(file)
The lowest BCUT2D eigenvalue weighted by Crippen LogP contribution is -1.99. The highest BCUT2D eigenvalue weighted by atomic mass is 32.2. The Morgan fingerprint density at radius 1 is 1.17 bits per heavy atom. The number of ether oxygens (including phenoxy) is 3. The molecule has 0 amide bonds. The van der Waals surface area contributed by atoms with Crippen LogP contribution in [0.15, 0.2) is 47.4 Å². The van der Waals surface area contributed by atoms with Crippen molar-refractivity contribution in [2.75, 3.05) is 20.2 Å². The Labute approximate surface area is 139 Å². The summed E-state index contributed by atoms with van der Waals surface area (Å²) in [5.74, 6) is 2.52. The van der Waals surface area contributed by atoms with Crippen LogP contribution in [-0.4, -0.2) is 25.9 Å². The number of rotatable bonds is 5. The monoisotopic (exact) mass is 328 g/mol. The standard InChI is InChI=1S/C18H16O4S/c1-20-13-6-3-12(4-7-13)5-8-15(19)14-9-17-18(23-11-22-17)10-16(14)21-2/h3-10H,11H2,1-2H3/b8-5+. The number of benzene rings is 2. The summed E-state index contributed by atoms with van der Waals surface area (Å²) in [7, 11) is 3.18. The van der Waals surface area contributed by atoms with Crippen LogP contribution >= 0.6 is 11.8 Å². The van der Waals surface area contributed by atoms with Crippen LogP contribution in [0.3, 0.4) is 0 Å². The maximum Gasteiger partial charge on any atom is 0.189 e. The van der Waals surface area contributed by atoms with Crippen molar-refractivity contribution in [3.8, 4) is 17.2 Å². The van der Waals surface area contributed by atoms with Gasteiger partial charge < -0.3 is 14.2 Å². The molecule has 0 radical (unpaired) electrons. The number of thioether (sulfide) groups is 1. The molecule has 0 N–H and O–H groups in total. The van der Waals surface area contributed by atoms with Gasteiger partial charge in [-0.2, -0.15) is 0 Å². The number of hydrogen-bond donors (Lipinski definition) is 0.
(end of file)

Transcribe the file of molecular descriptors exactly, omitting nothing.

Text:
The lowest BCUT2D eigenvalue weighted by Crippen LogP contribution is -1.99. The highest BCUT2D eigenvalue weighted by atomic mass is 32.2. The Morgan fingerprint density at radius 1 is 1.17 bits per heavy atom. The number of ether oxygens (including phenoxy) is 3. The molecule has 0 amide bonds. The van der Waals surface area contributed by atoms with Crippen LogP contribution in [0.15, 0.2) is 47.4 Å². The van der Waals surface area contributed by atoms with Crippen molar-refractivity contribution in [2.75, 3.05) is 20.2 Å². The Labute approximate surface area is 139 Å². The summed E-state index contributed by atoms with van der Waals surface area (Å²) in [5.74, 6) is 2.52. The van der Waals surface area contributed by atoms with Crippen LogP contribution in [-0.4, -0.2) is 25.9 Å². The number of rotatable bonds is 5. The monoisotopic (exact) mass is 328 g/mol. The standard InChI is InChI=1S/C18H16O4S/c1-20-13-6-3-12(4-7-13)5-8-15(19)14-9-17-18(23-11-22-17)10-16(14)21-2/h3-10H,11H2,1-2H3/b8-5+. The number of benzene rings is 2. The summed E-state index contributed by atoms with van der Waals surface area (Å²) in [7, 11) is 3.18. The van der Waals surface area contributed by atoms with Crippen LogP contribution >= 0.6 is 11.8 Å². The van der Waals surface area contributed by atoms with Crippen LogP contribution in [0.3, 0.4) is 0 Å². The maximum Gasteiger partial charge on any atom is 0.189 e. The van der Waals surface area contributed by atoms with Crippen molar-refractivity contribution in [3.8, 4) is 17.2 Å². The van der Waals surface area contributed by atoms with Gasteiger partial charge < -0.3 is 14.2 Å². The molecule has 0 radical (unpaired) electrons. The number of thioether (sulfide) groups is 1. The molecule has 0 N–H and O–H groups in total. The van der Waals surface area contributed by atoms with Gasteiger partial charge in [-0.2, -0.15) is 0 Å². The number of hydrogen-bond donors (Lipinski definition) is 0.